A knockout with punch

TO my co-workers with whom I share the company garage, I’m sorry. The recent presence of the 2007 Jaguar XKR test car left you so breathless as to be practically hypoxic. The resulting blue-faced befuddlement may have been responsible for an uptick in office mishaps, people trying to sharpen their pens and catching their ties in coffee makers, that sort of thing. And remember, gentlemen, check that barn door.

Breathe, colleagues, breathe. It’s just a car, though an uncommonly awesome-looking car. It was strange, really, to walk out to the garage and find people gathered around the XKR in twos and threes, murmuring and bright-eyed, as if they were warming themselves beside some sacred campfire of automotive culture.

Maybe the Jag is just that. Even though the car and company have next to zero in common with the ancien regime, people who wouldn’t know an XK-E from an X-ray machine somehow understand that the soigne XKR means something.

At first, I didn’t get it. When Jaguar unveiled the redesigned XK last year -- the replacement for the grand touring coupe/convertible that had been in service since 1998 -- I wasn’t bowled over. The XK is obviously a well-struck and handsome design, with the long hood, dramatically swept windshield and fastback hatch (like the surprisingly practical E-Types). But the car looked like a bit of a hulk, more concerned with authority than elegance. And that face! I heard people say the car had a feline grace but to me the car looked more catfish than cat.


But vox populi cannot be denied. People absolutely fall all over this car, and I’m beginning to see their point. For one thing, the car puts the “grand” in grand touring. The XK is significantly longer and wider than either the Porsche 911 or the Maserati GranSport, and wider even than the larger BMW M6 or Mercedes-Benz CL550. And although all of these are pretty gorgeous cars, none of them have the stunning three-quarter-rear view of the XK. From this perspective, the aluminum skin seems to flow around the car in a single, rushing hydraulic moment. Maybe the effect is less aerodynamic than Jungian: This is the shape of a coveted thing slipping through your fingers.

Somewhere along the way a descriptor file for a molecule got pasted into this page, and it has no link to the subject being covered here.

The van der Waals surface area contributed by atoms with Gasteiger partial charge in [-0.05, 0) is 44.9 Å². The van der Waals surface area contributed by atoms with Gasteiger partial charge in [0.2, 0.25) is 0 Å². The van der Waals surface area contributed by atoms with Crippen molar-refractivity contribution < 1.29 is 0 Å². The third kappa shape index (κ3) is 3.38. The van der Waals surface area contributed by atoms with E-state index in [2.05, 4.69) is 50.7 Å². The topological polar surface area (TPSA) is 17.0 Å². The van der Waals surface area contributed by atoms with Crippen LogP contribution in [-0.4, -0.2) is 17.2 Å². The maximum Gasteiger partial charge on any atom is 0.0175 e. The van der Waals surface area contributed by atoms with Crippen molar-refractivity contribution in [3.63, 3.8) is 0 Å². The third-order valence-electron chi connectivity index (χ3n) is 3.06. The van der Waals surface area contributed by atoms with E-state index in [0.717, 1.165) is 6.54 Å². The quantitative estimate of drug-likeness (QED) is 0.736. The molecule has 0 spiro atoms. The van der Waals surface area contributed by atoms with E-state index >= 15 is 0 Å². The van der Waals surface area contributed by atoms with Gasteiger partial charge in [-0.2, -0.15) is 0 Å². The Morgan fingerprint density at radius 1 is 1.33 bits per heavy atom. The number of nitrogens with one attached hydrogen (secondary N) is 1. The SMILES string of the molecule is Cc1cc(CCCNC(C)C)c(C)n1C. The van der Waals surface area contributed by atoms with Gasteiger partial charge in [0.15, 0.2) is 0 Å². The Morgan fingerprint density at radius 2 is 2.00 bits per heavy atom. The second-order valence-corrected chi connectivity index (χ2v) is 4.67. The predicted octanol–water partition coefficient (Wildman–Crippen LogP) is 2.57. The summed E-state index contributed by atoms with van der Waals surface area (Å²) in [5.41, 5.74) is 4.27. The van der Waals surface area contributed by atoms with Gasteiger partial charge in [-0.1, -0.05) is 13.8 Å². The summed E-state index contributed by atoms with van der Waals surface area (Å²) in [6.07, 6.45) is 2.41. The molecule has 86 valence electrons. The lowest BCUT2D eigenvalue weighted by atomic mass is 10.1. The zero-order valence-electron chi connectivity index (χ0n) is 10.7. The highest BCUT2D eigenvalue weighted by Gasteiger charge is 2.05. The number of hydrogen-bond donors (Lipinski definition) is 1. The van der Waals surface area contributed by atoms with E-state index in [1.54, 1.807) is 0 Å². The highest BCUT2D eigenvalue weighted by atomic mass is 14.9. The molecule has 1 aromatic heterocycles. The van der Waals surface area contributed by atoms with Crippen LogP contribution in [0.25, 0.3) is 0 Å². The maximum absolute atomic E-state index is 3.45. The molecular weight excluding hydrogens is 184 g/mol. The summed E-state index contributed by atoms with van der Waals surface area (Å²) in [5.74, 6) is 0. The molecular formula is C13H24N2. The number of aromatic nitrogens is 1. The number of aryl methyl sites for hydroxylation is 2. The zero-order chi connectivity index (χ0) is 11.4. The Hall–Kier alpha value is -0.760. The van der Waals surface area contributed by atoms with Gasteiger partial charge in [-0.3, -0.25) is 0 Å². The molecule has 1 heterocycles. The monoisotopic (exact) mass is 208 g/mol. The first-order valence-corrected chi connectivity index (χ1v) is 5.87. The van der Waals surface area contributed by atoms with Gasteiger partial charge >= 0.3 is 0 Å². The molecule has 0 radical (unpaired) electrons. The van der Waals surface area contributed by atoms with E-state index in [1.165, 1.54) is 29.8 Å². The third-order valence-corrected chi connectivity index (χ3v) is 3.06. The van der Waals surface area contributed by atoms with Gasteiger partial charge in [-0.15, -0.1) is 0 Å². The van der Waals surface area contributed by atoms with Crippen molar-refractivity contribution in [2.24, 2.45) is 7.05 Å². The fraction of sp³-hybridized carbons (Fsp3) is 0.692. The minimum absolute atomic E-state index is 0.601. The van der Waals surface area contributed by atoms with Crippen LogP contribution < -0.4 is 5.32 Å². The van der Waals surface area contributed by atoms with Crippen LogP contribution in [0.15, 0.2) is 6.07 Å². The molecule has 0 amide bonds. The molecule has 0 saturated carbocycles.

What about the convertible? As with the original E-Type, the gentleman’s choice is the coupe. The coupe has the finer line and the great dignity. The XK Coupe is proud; the XK Convertible, vain.

Whatever graces the 300-hp XK has, the XKR -- the new, 420-hp supercharged version of the car -- doubles down on. Replacing the XK’s black-mesh oval grille that inevitably reminded people of the Ford Taurus (and Ford’s ownership hanging in the corporate ether), the XKR has racy upper and lower grilles filled with aluminum-finish mesh. Instead of the torpedo tube-like apertures for the fog lights in the standard car, the XKR has flush-fitted trapezoidal panels. Blade-like aluminum sashes along the fuselage are “power vents” (a design feature that is quoted on Jag’s new concept car, the C-XF, seen in Detroit). On the back, a bold band of polished aluminum on the trunk plinth gussies up the rear view, as do the mortar-like quad exhausts.

The best detail is the near-ellipse of brightwork around the window opening, a beautiful bit of self-symmetry that restates the whole of the car.


With 120 more horsepower and 103 pound-feet more torque than the standard XK (413 pound-feet at 4,000 rpm), the XKR is a far quicker breed of cat. Sitting on top of the 4.2-liter, 32-valve, variably timed V8 is an Eaton supercharger blowing about 8 pounds of maximum boost into the cylinders. The boys at Car and Driver recorded a quarter-mile pass of 13 seconds flat, and 0-60 acceleration of 4.5 seconds. Those are huge numbers. However, Jaguar’s own estimation of 0-60 mph in 4.9 seconds is more in line with my experience of the car.